We all find ourselves in situations in which someone has done something that hurts us and it’s important to be able to distinguish whether or not their apologies ring true or not. I’m not being nit-picky when I say that we need to know just what to look for. In order to recognize if a wrong-doer’s response is genuine and meaningful, we must carefully observe what an individual says as well as what he or she subsequently does.
Take the phrase “I’m sorry,” which usually indicates that people feel regret or remorse for having caused someone pain: they wish they hadn’t done what they did or had done what they didn’t do. Examples include feeling: repentant for having had an affair, sad that they hadn’t taken you to the hospital when you said you had a stomach ache (which turned out to be appendicitis), or disappointed in themselves for resuming drinking when they said they would stop for good. With true regret, people experience a deep sense of shame for their words or actions. They think: How could I have done/said that! They’d snatch their words or actions back in a heartbeat if they could. They’d climb into a time machine to behave more appropriately.
This mindset is different from someone simply feeling guilt or guilty. That is, people can feel momentarily badly that they did something wrong, but not regret it. The guilt comes from recognizing that what they did was wrong (an affair, for example) or that they hurt you, but not from actually feeling sorry that it happened. Guilt often arises only because someone gets caught. You may feel guilty that you screamed at your mother, but not regret that you did it, feeling she deserved it. If there’s no regret or remorse, you might feel it’s okay to do the same thing again in the future—and likely will.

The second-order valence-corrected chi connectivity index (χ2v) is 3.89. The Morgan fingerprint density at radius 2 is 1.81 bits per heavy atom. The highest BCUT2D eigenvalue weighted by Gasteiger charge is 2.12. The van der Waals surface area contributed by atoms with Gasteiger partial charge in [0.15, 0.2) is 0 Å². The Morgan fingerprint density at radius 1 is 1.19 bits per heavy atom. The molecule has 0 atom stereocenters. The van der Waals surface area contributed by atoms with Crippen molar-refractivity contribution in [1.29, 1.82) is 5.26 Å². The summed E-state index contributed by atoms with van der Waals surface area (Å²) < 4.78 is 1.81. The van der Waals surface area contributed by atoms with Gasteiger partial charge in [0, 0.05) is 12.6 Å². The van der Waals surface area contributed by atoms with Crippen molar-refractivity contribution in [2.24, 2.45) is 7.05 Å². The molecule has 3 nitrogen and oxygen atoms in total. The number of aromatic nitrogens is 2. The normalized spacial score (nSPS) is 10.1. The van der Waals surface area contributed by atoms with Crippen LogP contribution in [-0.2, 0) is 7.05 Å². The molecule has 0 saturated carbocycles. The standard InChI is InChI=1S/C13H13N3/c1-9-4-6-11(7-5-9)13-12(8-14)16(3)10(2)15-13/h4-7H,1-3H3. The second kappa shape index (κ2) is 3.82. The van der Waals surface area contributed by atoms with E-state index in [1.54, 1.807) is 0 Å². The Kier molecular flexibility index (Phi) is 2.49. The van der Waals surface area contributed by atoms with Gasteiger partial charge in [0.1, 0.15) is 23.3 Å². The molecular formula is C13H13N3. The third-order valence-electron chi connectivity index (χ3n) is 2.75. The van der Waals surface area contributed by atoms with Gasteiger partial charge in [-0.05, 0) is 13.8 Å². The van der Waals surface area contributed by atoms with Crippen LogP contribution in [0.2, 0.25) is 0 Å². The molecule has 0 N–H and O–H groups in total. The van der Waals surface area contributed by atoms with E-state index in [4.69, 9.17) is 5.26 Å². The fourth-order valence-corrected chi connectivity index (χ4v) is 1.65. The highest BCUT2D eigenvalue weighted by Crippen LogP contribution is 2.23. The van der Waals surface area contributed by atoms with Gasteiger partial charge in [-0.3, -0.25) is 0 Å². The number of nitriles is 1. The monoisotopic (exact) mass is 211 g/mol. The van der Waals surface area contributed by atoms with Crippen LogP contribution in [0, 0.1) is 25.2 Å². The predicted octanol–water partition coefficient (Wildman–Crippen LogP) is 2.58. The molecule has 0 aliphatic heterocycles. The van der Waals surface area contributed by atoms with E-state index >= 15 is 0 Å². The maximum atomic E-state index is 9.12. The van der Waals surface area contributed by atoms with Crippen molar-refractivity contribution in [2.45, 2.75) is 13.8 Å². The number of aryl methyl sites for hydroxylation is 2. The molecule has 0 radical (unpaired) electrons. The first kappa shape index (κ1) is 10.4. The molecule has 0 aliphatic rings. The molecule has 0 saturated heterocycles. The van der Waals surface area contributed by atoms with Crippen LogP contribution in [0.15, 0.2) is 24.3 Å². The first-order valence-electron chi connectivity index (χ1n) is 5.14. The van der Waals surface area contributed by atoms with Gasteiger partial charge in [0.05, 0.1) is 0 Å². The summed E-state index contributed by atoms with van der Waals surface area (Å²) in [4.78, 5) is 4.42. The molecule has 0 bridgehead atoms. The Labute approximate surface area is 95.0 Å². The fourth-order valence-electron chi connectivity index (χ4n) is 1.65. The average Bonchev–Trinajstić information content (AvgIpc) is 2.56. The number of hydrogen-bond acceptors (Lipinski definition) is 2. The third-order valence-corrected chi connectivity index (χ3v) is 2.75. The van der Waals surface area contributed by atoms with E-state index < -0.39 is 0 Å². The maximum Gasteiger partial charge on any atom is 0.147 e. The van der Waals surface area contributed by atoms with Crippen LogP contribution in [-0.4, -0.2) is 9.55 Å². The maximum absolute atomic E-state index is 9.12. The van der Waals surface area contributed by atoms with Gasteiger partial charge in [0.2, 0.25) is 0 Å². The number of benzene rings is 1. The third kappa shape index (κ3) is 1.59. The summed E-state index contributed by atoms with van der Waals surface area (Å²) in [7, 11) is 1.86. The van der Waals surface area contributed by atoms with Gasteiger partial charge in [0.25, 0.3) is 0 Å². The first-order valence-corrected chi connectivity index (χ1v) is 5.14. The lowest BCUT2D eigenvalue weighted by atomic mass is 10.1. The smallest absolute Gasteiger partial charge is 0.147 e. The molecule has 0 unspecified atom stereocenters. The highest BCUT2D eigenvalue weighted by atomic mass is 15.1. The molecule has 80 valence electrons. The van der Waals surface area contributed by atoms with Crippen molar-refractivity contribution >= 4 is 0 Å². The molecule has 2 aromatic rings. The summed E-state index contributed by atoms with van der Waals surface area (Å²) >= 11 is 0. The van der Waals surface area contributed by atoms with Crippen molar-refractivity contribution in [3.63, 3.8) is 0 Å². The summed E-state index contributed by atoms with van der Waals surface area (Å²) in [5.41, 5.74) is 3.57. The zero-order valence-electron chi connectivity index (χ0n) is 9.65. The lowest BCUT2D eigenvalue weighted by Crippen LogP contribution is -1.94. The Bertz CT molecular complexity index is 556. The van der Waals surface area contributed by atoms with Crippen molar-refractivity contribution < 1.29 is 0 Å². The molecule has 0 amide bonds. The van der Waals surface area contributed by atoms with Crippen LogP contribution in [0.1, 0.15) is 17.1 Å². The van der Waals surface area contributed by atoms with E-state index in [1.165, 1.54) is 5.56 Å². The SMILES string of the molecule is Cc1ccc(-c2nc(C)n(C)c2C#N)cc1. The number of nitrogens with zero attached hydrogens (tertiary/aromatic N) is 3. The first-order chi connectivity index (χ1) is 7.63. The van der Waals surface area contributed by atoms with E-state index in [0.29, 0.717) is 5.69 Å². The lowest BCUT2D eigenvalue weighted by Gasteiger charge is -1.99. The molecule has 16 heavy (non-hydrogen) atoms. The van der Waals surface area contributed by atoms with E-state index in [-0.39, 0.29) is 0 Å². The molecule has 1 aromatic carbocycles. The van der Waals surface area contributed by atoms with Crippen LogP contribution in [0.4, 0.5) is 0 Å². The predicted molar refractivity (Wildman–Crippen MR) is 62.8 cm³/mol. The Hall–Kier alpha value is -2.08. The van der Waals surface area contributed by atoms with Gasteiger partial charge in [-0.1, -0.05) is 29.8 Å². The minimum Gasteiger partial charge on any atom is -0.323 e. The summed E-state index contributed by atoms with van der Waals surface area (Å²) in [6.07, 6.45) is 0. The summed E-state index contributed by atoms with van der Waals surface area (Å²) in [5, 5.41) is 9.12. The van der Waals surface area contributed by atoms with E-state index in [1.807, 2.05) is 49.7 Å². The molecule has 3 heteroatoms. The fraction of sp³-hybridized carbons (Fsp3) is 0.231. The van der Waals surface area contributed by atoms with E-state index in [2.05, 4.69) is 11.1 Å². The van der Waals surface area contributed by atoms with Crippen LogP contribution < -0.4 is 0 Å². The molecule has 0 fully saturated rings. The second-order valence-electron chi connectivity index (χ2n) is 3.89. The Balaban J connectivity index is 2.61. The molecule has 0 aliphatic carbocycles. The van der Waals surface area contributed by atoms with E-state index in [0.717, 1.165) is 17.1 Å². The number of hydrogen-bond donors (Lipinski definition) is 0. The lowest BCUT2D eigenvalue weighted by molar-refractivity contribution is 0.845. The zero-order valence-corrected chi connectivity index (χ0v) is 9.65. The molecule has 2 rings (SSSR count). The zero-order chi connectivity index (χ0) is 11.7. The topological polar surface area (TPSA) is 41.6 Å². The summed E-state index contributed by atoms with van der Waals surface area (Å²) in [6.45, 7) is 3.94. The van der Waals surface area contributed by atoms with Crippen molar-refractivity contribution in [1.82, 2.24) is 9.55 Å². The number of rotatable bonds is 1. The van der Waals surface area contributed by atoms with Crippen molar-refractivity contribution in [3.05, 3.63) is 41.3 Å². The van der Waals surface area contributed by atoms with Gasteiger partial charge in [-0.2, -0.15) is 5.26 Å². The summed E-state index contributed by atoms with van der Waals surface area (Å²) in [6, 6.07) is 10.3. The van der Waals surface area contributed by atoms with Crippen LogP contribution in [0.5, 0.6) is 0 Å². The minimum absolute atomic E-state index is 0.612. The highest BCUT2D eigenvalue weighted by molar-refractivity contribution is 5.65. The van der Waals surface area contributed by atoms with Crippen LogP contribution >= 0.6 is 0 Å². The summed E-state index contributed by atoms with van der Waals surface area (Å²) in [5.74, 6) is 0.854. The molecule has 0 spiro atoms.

This situation often arises for clients in abusive relationships. They’re unable to identify what the abuser is feeling either because he or she covers it up or because it’s difficult to know from mere words what another person is experiencing. My take is that most of the time, abusers experience momentary guilt, but little more. Often, of course, they feel no accountability which is why their behavior fails to change for good.
Guilt or recognition of wrong-doing is not enough when an individual hurts someone. He or she also needs to feel sorry for the action (or inaction) and wish that he or she hadn’t done it. Moreover, true depth of feeling includes reparation or the commitment not to do whatever it is again. If someone repeatedly hurts you, that is be because there is momentary guilt but no true sense of remorse and repentance. This is the dynamic that commonly occurs in abusive relationships. When there is no diminishment of abuse, all the guilt or apologies in the world, won’t make a difference.